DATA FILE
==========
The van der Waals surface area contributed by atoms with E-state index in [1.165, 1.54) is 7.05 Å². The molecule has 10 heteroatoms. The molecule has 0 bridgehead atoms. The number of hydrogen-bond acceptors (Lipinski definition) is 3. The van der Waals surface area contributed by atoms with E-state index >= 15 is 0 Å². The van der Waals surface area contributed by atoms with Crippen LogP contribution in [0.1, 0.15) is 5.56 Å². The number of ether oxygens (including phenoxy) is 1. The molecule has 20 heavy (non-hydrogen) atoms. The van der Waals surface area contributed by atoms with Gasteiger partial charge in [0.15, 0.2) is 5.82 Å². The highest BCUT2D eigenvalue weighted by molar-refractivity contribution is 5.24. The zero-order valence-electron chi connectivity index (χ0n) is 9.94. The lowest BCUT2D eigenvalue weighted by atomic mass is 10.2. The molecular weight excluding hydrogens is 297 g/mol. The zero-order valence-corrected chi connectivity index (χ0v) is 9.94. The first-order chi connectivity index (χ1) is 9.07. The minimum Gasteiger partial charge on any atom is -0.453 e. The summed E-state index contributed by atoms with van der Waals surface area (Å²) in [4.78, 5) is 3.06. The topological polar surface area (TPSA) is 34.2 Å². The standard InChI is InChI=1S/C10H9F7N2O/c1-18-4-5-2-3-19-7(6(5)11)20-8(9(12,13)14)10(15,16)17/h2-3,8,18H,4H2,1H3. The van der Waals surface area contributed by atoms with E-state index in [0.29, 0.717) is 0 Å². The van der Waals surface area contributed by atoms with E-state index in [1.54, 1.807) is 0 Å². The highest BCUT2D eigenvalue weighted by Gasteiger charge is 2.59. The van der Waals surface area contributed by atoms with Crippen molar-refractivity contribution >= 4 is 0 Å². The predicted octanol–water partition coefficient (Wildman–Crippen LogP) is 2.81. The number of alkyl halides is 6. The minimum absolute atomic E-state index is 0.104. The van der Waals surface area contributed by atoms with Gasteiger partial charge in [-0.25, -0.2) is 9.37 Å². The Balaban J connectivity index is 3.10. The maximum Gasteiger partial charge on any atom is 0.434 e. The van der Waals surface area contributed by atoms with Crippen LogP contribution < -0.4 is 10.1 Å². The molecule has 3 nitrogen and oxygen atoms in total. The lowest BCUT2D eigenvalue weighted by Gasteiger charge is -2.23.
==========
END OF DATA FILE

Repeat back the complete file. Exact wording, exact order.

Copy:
The van der Waals surface area contributed by atoms with E-state index in [1.165, 1.54) is 7.05 Å². The molecule has 10 heteroatoms. The molecule has 0 bridgehead atoms. The number of hydrogen-bond acceptors (Lipinski definition) is 3. The van der Waals surface area contributed by atoms with E-state index >= 15 is 0 Å². The van der Waals surface area contributed by atoms with Crippen LogP contribution in [0.1, 0.15) is 5.56 Å². The number of ether oxygens (including phenoxy) is 1. The molecule has 20 heavy (non-hydrogen) atoms. The van der Waals surface area contributed by atoms with Gasteiger partial charge in [0.15, 0.2) is 5.82 Å². The highest BCUT2D eigenvalue weighted by molar-refractivity contribution is 5.24. The zero-order valence-electron chi connectivity index (χ0n) is 9.94. The lowest BCUT2D eigenvalue weighted by atomic mass is 10.2. The molecular weight excluding hydrogens is 297 g/mol. The zero-order valence-corrected chi connectivity index (χ0v) is 9.94. The first-order chi connectivity index (χ1) is 9.07. The minimum Gasteiger partial charge on any atom is -0.453 e. The summed E-state index contributed by atoms with van der Waals surface area (Å²) in [4.78, 5) is 3.06. The topological polar surface area (TPSA) is 34.2 Å². The standard InChI is InChI=1S/C10H9F7N2O/c1-18-4-5-2-3-19-7(6(5)11)20-8(9(12,13)14)10(15,16)17/h2-3,8,18H,4H2,1H3. The van der Waals surface area contributed by atoms with E-state index in [0.29, 0.717) is 0 Å². The van der Waals surface area contributed by atoms with E-state index in [1.54, 1.807) is 0 Å². The highest BCUT2D eigenvalue weighted by Gasteiger charge is 2.59. The van der Waals surface area contributed by atoms with Crippen molar-refractivity contribution >= 4 is 0 Å². The predicted octanol–water partition coefficient (Wildman–Crippen LogP) is 2.81. The number of alkyl halides is 6. The minimum absolute atomic E-state index is 0.104. The van der Waals surface area contributed by atoms with Gasteiger partial charge in [-0.25, -0.2) is 9.37 Å². The Balaban J connectivity index is 3.10. The maximum Gasteiger partial charge on any atom is 0.434 e. The van der Waals surface area contributed by atoms with Crippen LogP contribution < -0.4 is 10.1 Å². The molecule has 3 nitrogen and oxygen atoms in total. The lowest BCUT2D eigenvalue weighted by Gasteiger charge is -2.23.